The Old Tom was exhausted from his exertions in saving the cats from Bowser. The trip to Yachats had to be put off for another visit. My homeowner’s insurance company paid Bowser’s vet bills under my no fault medical coverage and then immediately cancelled my coverage for claims due to pets. I informed the cats that if they ever wanted to go outdoors again they would have to sign an agreement indemnifying me from all claims due to their conduct.
I drafted the indemnification agreement and presented it to them at dinner the next evening. They emailed it to their San Francisco lawyers for review, and three weeks later they received their lawyers’ approval to sign it. When I came home from work that evening, the cats handed me the signed indemnification agreement. I thought that I saw one of the cats wink at the other, but I couldn’t be sure. I read the signed agreement carefully to make sure that it had not been altered.
I let the cats out, and they went straight to work. They were going to get even with Bowser for spoiling their trip to the coast with the Old Tom. They turned off the Shock-A-Dog system and ran a wire from the electric fence to his water bowl. Then they bit a small hole under the lip of the bowl and ran the wire inside the bowl and turned it down so that it was about an inch below the water line. Next, they connected the wire to a very fine wire screen that Bowser’s tongue was sure to touch when he lapped water from his bowl. Finally, they turned the Shock-A-Dog system back on and set it to “Very Large Dogs.” Bowser weighs 35.
They then went up to our deck, where they had a good view of Bowser’s water bowl, and waited. Bowser eventually came to get a drink, but, to the cats’ horror, he was on a leash held by you. You noticed the wire, took a photo of it with your I-Phone, and kicked the bowl free of the wire, getting your shoe wet. You then stormed over to my house with the damaged bowl and I-Phone photo and demanded that I pay you for the bowl, immediately, or you would go straight to small claims court. I gave you a ten-dollar bill, had you sign a release, and asked if I could keep the damaged bowl, to which you agreed. I then confronted the cats, who were downstairs watching TV. I demanded that they reimburse me under their indemnification agreement.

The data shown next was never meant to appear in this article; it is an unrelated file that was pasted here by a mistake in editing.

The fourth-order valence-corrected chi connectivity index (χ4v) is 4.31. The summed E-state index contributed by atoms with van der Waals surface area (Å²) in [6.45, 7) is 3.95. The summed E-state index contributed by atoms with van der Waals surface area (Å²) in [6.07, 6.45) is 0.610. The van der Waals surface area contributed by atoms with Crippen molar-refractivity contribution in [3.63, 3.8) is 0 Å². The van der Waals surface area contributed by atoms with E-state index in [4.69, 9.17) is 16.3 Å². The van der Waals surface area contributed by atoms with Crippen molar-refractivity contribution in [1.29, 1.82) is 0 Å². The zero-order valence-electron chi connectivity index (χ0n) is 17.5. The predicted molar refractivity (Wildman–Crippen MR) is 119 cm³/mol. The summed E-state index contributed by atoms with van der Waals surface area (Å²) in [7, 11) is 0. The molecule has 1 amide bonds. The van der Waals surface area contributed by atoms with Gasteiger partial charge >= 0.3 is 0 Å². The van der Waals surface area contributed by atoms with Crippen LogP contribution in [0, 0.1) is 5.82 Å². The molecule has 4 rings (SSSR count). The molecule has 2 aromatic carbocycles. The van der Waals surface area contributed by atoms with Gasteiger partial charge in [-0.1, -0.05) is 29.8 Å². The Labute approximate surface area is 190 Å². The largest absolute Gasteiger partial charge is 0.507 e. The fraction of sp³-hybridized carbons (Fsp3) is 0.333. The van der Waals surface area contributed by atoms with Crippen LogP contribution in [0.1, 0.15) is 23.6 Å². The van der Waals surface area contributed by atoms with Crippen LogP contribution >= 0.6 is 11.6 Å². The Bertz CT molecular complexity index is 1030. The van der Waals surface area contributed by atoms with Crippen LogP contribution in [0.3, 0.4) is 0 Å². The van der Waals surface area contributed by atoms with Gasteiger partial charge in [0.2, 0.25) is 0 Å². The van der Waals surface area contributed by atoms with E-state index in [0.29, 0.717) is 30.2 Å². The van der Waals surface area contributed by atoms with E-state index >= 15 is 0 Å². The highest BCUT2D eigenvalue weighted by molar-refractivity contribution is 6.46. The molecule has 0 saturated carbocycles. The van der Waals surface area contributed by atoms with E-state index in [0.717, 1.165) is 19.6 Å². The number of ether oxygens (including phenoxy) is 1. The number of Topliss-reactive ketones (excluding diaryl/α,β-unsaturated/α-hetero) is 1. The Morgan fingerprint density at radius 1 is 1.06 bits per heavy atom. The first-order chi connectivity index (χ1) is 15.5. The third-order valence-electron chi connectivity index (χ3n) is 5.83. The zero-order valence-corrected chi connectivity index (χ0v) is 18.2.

The cats calmly advised me that they would inform their San Francisco attorney who is the manager of their asset protection LLC, but they doubted that he would remit payment. They then asked me if I would please step away from the TV so they could resume watching their favorite program, “Dumb Dog Videos.” As I stepped aside I told them that I hoped that they enjoyed watching TV because after breaching their indemnification agreement they would be spending a lot of time indoors.
Allen Drescher has practiced law in Ashland and Southern Oregon since 1973. His practice areas include real estate, business law, estate planning and elder law.
© Allen Drescher